Having started my blog with something old, here are a a few thoughts about a very recent and characteristically though-provoking article in the final issue of Teaching History for 2014 written by Kate Hammond. Called ‘The knowledge that ‘flavours’ a claim: towards building and assessing knowledge on three scales’, the article reflects on the marking of Year 11 GCSE essays, in particular those that seemed ‘secure but less convincing’, (Hammond, 2014). Kate Hammond has written powerfully on this issue before, (Getting Year 10 to understand the value of precise factual knowledge, Teaching History 109).
The key argument in this article is that we should pay attention to the way in which the deployment of substantive historical knowledge varies between pupils. Kate mentions the importance of second order concept understandings explored by Elisabeth Pickles, but noticed that in the essays under examination, the types or forms of substantive knowledge pupils used seemed to have a more significant impact on the quality of historical analysis produced.
She was able to divide the substantive knowledge she observed in use into a time-scale: knowledge within the topic, within the period, and within history generally. The best essays deployed knowledge from across the scale; more successful pupils were not limited to explaining their reasoning using what Counsell has called ‘fingertip‘ knowledge, (link given is to Sally Thorne’s reflections on this idea).
Hammond then goes on to design a different GCSE style mark-scheme that might better reward the types of historical knowledge she sees as significant. She also wonders whether the choices students made ‘were indicative of the different ways in which students see the past..’.
She draws the following conclusions after a caveat about generalising from one marking experience:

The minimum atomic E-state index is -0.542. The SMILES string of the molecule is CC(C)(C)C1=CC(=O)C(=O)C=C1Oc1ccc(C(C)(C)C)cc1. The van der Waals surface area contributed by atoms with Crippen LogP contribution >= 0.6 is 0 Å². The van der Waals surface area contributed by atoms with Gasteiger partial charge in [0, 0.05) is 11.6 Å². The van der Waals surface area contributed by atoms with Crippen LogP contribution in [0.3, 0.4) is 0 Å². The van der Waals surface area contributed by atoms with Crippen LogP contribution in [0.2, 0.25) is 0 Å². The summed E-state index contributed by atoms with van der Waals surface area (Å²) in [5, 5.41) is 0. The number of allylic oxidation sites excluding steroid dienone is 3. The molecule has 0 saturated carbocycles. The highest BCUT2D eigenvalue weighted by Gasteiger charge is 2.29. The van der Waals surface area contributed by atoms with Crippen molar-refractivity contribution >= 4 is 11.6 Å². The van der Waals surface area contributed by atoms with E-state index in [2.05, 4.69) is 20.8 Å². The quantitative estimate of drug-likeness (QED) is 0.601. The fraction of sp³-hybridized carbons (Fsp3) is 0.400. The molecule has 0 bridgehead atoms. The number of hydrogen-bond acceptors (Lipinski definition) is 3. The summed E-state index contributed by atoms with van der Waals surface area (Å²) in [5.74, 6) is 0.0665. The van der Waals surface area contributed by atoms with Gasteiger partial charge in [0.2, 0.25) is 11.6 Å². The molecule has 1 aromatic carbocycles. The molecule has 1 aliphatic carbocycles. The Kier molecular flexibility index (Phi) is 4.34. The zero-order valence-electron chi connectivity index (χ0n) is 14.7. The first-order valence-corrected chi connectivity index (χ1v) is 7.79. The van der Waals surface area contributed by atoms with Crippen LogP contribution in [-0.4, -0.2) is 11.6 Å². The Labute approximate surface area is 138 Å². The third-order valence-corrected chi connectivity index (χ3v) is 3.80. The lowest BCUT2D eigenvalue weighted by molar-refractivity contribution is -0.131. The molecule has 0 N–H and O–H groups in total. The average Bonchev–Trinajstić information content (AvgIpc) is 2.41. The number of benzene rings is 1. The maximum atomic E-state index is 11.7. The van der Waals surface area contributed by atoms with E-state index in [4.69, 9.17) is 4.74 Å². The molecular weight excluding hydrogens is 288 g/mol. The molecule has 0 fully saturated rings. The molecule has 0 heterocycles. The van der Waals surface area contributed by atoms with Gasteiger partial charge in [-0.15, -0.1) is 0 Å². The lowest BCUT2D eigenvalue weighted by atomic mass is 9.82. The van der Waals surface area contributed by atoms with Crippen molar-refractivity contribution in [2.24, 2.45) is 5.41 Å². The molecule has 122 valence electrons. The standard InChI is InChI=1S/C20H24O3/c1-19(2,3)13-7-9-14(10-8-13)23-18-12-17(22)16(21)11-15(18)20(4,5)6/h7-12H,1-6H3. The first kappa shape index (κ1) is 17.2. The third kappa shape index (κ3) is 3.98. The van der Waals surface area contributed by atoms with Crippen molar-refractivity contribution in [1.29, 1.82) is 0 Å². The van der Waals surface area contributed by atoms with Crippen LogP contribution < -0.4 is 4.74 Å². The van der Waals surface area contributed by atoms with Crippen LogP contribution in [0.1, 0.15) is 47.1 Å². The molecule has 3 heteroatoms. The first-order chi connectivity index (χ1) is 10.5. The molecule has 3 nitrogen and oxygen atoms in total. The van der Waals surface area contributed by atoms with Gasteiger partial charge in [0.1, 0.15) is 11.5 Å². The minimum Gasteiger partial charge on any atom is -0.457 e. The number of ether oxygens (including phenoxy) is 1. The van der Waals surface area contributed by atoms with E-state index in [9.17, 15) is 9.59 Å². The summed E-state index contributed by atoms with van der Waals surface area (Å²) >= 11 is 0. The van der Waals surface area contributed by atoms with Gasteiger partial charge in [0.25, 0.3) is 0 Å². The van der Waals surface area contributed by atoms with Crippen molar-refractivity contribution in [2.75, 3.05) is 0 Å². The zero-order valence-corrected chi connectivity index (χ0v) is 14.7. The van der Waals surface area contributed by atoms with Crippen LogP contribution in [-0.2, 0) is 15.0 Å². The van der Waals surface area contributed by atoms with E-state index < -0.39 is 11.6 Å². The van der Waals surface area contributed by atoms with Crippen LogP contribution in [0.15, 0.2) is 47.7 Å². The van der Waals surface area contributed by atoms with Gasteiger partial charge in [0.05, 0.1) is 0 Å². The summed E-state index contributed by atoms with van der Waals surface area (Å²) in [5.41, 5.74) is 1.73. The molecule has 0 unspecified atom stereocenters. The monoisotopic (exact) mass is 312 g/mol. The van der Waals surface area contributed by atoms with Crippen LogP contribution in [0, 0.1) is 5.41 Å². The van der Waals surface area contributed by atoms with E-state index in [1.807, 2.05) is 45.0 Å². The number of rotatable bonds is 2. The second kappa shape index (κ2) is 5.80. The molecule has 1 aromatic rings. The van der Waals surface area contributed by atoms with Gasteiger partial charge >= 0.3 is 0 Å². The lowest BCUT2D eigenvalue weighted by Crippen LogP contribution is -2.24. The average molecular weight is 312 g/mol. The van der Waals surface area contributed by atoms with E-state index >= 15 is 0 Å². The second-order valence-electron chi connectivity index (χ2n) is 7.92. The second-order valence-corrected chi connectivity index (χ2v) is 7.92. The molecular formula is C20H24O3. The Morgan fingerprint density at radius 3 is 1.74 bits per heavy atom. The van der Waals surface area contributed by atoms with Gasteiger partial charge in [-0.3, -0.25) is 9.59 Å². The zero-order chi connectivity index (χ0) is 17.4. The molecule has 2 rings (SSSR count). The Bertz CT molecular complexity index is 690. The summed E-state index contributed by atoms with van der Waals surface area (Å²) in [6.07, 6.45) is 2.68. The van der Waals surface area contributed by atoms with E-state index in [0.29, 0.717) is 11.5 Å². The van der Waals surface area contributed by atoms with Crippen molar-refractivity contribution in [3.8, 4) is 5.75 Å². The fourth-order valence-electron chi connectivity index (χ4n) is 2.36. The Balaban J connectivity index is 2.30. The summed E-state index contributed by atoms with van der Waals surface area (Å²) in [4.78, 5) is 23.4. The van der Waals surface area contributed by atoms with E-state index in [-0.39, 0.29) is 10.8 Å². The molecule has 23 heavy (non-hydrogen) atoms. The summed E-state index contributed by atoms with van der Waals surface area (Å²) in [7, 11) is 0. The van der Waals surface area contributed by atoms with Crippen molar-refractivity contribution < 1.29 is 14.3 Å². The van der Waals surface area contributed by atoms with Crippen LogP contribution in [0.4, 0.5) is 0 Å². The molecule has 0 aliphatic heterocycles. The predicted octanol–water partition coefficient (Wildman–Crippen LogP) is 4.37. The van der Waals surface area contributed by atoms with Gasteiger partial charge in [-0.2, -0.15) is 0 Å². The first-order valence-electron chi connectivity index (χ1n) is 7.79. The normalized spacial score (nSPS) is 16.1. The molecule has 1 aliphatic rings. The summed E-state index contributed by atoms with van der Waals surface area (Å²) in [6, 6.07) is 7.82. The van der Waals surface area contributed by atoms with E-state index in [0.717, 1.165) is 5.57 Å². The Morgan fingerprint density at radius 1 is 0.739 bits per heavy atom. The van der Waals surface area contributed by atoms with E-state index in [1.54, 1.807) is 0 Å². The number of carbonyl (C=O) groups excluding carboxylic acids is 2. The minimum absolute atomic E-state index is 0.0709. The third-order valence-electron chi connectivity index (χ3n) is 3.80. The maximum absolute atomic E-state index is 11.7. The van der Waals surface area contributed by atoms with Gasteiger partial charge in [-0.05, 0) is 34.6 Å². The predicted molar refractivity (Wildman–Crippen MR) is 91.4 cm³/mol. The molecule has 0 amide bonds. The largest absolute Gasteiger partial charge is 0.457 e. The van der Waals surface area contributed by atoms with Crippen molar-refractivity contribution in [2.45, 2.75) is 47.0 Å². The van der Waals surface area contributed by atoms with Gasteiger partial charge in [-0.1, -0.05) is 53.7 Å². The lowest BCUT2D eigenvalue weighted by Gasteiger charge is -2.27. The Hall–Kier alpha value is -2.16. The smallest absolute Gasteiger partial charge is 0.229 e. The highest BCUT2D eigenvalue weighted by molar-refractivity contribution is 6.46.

1 developing substantive historical knowledge has implications for curriculum design
2 there are implications for GCSE mark-schemes, especially with pressure on colleagues to ‘teach-to-the test’.
My reflections on this are as follows.
Firstly, I think that although Kate’s caveat about generalisation is sound, I think she brought considerable experience, study and reflection to bear on the marking of one set of essays and therefore although the data set seems limited, the knowledge upon which Hammond draws is not limited. Counsell writes about the implications of this for understanding our teaching in School-based research, (Wilson, 2013).
Secondly, other jurisdictions have been interested in the development of substantive concepts in History, and some of this work is reflected not only in Teaching History but also in the International Journal now hosted on the Historical Association site. So here I agree with Kate: we need to plan for the development of concepts such as democracy, slavery, church, over time. But these ideas do not necessarily ‘progress’, in the way that we might want pupil understandings of them to progress. So a chronological trawl through the past is not the answer. More thinking needed on that one as we go into changes in the curriculum in England from 5-18.
I am less sure that second-order conceptual development isn’t at work here too though. Having looked at the pertinent excerpts of pupil work Kate included in her reflections, I was reminded of another article by Robin Conway, where the preconceptions pupils have about the topic, about the past generally and about how history works, all impinge on their reasoning about the past.
I also think that re-writing the GCSE mark schemes is problematic for other reasons than those explained by Kate. Examination mark-schemes need to focus on reliability and this may lead to some loss of validity. Where again I agree is that we should focus on more valid assessments of historical thinking in our formative assessments of pupils, because this can inform changes in our teaching.
But that requires another blog…
Thanks to Kate Hammond for yet another excellent and though-provoking article, and apologies if I have misrepresented the ideas within it… I would be interested to know what colleagues make of the entire article, and here is the link to it again just in case: